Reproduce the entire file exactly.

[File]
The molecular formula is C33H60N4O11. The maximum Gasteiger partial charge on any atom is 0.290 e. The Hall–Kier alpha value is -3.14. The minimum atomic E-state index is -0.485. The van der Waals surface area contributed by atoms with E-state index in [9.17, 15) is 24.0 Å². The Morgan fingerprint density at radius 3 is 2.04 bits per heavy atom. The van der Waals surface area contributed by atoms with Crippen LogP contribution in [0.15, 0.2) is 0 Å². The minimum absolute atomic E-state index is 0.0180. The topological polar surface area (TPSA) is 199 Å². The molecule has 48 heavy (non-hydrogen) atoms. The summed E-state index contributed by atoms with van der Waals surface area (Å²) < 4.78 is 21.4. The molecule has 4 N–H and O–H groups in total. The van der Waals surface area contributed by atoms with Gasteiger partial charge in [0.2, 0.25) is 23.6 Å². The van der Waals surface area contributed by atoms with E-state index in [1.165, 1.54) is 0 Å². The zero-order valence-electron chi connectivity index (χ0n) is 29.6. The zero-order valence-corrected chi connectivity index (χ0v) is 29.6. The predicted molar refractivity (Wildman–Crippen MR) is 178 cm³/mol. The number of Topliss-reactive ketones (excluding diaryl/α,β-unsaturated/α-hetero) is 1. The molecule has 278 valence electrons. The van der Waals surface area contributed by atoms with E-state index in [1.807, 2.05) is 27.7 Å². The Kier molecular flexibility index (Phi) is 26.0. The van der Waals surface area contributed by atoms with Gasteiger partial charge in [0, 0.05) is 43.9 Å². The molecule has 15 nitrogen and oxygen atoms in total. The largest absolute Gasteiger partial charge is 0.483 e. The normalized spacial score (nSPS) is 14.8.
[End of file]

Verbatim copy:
The molecular formula is C33H60N4O11. The maximum Gasteiger partial charge on any atom is 0.290 e. The Hall–Kier alpha value is -3.14. The minimum atomic E-state index is -0.485. The van der Waals surface area contributed by atoms with E-state index in [9.17, 15) is 24.0 Å². The Morgan fingerprint density at radius 3 is 2.04 bits per heavy atom. The van der Waals surface area contributed by atoms with Crippen LogP contribution in [0.15, 0.2) is 0 Å². The minimum absolute atomic E-state index is 0.0180. The topological polar surface area (TPSA) is 199 Å². The molecule has 48 heavy (non-hydrogen) atoms. The summed E-state index contributed by atoms with van der Waals surface area (Å²) < 4.78 is 21.4. The molecule has 4 N–H and O–H groups in total. The van der Waals surface area contributed by atoms with Gasteiger partial charge in [0.2, 0.25) is 23.6 Å². The van der Waals surface area contributed by atoms with E-state index in [1.165, 1.54) is 0 Å². The zero-order valence-electron chi connectivity index (χ0n) is 29.6. The zero-order valence-corrected chi connectivity index (χ0v) is 29.6. The predicted molar refractivity (Wildman–Crippen MR) is 178 cm³/mol. The number of Topliss-reactive ketones (excluding diaryl/α,β-unsaturated/α-hetero) is 1. The molecule has 278 valence electrons. The van der Waals surface area contributed by atoms with E-state index in [1.807, 2.05) is 27.7 Å². The Kier molecular flexibility index (Phi) is 26.0. The van der Waals surface area contributed by atoms with Gasteiger partial charge in [0, 0.05) is 43.9 Å². The molecule has 15 nitrogen and oxygen atoms in total. The largest absolute Gasteiger partial charge is 0.483 e. The normalized spacial score (nSPS) is 14.8.